2. Early-modern European: tools like the sextant for finding stars' positions.

    3. Present-day: GPS satellites: artificial "stars".

    I'd have interactive exhibits so people can experience how these methods work. Like showing some stars and having people find out which stars to head toward for going to Los Angeles or the Marquesas Islands or some other place.

  7. Top | #37
    Sapere aude Politesse's Avatar
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    Quote Originally Posted by skepticalbip View Post
    ^^^
    Those quotes sound like a severe case of xenophobia.
    Being violently colonized will give you that.

  8. Top | #38
    Sapere aude Politesse's Avatar
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    Quote Originally Posted by lpetrich View Post
    I have an idea for a visitors' center, one that would acknowledge the first Hawaiians' astronomical heritage. A museum of celestial-navigation techniques, of navigating with the stars. It would have three parts.

    1. Polynesian: patterns in the stars. Polynesian and Western constellations: the stars as a Rorschach test.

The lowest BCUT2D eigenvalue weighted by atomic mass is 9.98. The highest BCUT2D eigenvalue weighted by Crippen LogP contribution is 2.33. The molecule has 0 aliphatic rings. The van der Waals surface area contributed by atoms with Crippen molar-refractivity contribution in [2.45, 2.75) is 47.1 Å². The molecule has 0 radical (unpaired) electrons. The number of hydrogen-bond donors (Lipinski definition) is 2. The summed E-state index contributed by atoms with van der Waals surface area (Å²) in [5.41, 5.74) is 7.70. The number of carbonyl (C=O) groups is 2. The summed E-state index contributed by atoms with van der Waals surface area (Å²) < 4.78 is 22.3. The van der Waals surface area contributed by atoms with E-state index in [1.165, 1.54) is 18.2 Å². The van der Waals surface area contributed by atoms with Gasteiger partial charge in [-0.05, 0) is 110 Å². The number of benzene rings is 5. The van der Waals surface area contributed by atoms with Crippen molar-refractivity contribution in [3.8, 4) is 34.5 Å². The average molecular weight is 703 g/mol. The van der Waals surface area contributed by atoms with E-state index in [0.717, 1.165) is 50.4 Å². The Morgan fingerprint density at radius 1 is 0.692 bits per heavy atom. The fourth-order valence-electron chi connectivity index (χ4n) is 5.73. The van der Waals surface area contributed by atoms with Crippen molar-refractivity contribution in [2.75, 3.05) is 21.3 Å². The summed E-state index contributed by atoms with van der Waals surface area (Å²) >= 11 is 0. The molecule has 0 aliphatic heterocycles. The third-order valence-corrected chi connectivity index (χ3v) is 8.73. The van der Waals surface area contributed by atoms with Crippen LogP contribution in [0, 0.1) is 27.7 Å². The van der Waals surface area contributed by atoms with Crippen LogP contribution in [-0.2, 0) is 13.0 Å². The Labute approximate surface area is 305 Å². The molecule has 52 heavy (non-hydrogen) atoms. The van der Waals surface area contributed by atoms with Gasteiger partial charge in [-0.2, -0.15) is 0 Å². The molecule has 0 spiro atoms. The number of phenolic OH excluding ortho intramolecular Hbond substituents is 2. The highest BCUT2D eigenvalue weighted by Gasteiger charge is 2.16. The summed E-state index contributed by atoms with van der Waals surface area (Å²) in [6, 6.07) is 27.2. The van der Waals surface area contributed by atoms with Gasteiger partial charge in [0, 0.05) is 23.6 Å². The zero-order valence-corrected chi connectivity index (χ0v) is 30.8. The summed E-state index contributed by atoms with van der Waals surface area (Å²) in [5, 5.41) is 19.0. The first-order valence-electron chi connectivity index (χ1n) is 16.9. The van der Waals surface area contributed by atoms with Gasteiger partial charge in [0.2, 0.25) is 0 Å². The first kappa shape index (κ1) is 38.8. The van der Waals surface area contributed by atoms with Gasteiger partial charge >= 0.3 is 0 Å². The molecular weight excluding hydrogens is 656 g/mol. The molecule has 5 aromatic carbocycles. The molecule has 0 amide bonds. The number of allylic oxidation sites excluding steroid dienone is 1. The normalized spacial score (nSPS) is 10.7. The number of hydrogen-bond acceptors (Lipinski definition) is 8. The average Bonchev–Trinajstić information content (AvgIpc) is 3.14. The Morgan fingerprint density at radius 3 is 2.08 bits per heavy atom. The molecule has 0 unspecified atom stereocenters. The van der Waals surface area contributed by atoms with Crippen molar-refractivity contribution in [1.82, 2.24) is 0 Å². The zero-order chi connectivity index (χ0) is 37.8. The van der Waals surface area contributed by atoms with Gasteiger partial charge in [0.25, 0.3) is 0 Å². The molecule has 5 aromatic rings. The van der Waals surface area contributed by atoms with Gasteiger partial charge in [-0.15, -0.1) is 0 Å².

2. Early-modern European: tools like the sextant for finding stars' positions.

    3. Present-day: GPS satellites: artificial "stars".

    I'd have interactive exhibits so people can experience how these methods work. Like showing some stars and having people find out which stars to head toward for going to Los Angeles or the Marquesas Islands or some other place.
    The Polynesian astronomical system was considerably more complex than the Greek, it wasn't just about finding constellations. There is a nice exhibit on the subject at the Bernice Pauahi Bishop Museum in Honolulu. Walter Steiger has written a very nice history of astronomy in Hawaii from antiquity to the present, titled The Origins of Astronomy in Hawaii (1995).

  9. Top | #39
    Sapere aude Politesse's Avatar
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    Are the astrophycists themselves who plan to use the facility xenophobic, Creationist morons who hate science or whatever? Because a lot of them are protesting the violent treatment of the protesters:

    Open letter opposing criminalization of Maunakea protectors

    It turns out that even scientists, bumbling socially clueless fools that they supposedly are, can recognize when their cause is being exploited by the state as an extension of violence against indigenous people. Almost 700 scientists have signed the letter so far.

  10. Top | #40
    Administrator lpetrich's Avatar
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    Quote Originally Posted by Politesse View Post
    The Polynesian astronomical system was considerably more complex than the Greek, it wasn't just about finding constellations. There is a nice exhibit on the subject at the Bernice Pauahi Bishop Museum in Honolulu. Walter Steiger has written a very nice history of astronomy in Hawaii from antiquity to the present, titled The Origins of Astronomy in Hawaii (1995).
    How so? I'd like to see a comparison.